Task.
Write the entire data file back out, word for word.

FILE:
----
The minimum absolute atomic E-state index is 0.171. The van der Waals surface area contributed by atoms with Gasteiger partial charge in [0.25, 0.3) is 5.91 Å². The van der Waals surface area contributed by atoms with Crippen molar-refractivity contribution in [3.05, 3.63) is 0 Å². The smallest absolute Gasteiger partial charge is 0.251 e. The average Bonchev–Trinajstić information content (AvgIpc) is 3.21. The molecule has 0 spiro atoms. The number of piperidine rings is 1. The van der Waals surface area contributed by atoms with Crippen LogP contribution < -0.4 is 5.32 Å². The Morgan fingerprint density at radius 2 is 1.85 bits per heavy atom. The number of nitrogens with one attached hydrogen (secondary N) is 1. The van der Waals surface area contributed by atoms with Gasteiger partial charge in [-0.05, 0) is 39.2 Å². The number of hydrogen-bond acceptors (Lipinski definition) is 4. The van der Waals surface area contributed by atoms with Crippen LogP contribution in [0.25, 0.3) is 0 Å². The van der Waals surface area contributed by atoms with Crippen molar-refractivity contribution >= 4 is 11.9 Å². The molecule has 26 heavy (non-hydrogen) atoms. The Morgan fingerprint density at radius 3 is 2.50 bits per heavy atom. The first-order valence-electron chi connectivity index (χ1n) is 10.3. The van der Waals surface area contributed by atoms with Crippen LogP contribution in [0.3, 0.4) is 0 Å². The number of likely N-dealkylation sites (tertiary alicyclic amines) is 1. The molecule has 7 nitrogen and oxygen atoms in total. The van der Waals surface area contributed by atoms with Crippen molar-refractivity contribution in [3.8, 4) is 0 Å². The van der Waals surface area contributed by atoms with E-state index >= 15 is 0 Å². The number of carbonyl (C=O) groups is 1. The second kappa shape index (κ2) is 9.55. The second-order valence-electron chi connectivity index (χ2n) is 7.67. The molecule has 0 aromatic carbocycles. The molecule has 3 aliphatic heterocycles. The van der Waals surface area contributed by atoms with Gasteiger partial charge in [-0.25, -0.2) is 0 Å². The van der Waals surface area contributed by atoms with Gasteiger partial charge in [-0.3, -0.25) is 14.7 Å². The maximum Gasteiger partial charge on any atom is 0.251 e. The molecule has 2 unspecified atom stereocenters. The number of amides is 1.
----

The minimum absolute atomic E-state index is 0.171. The van der Waals surface area contributed by atoms with Gasteiger partial charge in [0.25, 0.3) is 5.91 Å². The van der Waals surface area contributed by atoms with Crippen molar-refractivity contribution in [3.05, 3.63) is 0 Å². The smallest absolute Gasteiger partial charge is 0.251 e. The average Bonchev–Trinajstić information content (AvgIpc) is 3.21. The molecule has 0 spiro atoms. The number of piperidine rings is 1. The van der Waals surface area contributed by atoms with Crippen LogP contribution < -0.4 is 5.32 Å². The Morgan fingerprint density at radius 2 is 1.85 bits per heavy atom. The number of nitrogens with one attached hydrogen (secondary N) is 1. The van der Waals surface area contributed by atoms with Gasteiger partial charge in [-0.05, 0) is 39.2 Å². The number of hydrogen-bond acceptors (Lipinski definition) is 4. The van der Waals surface area contributed by atoms with Crippen LogP contribution in [0.25, 0.3) is 0 Å². The van der Waals surface area contributed by atoms with Crippen molar-refractivity contribution >= 4 is 11.9 Å². The molecule has 26 heavy (non-hydrogen) atoms. The Morgan fingerprint density at radius 3 is 2.50 bits per heavy atom. The first-order valence-electron chi connectivity index (χ1n) is 10.3. The van der Waals surface area contributed by atoms with Crippen LogP contribution in [0.3, 0.4) is 0 Å². The number of likely N-dealkylation sites (tertiary alicyclic amines) is 1. The molecule has 7 nitrogen and oxygen atoms in total. The van der Waals surface area contributed by atoms with Crippen molar-refractivity contribution in [3.8, 4) is 0 Å². The van der Waals surface area contributed by atoms with E-state index >= 15 is 0 Å². The number of carbonyl (C=O) groups is 1. The second kappa shape index (κ2) is 9.55. The second-order valence-electron chi connectivity index (χ2n) is 7.67. The molecule has 0 aromatic carbocycles. The molecule has 3 aliphatic heterocycles. The van der Waals surface area contributed by atoms with Gasteiger partial charge in [-0.25, -0.2) is 0 Å². The van der Waals surface area contributed by atoms with Gasteiger partial charge in [-0.3, -0.25) is 14.7 Å². The maximum Gasteiger partial charge on any atom is 0.251 e. The molecule has 2 unspecified atom stereocenters. The number of amides is 1.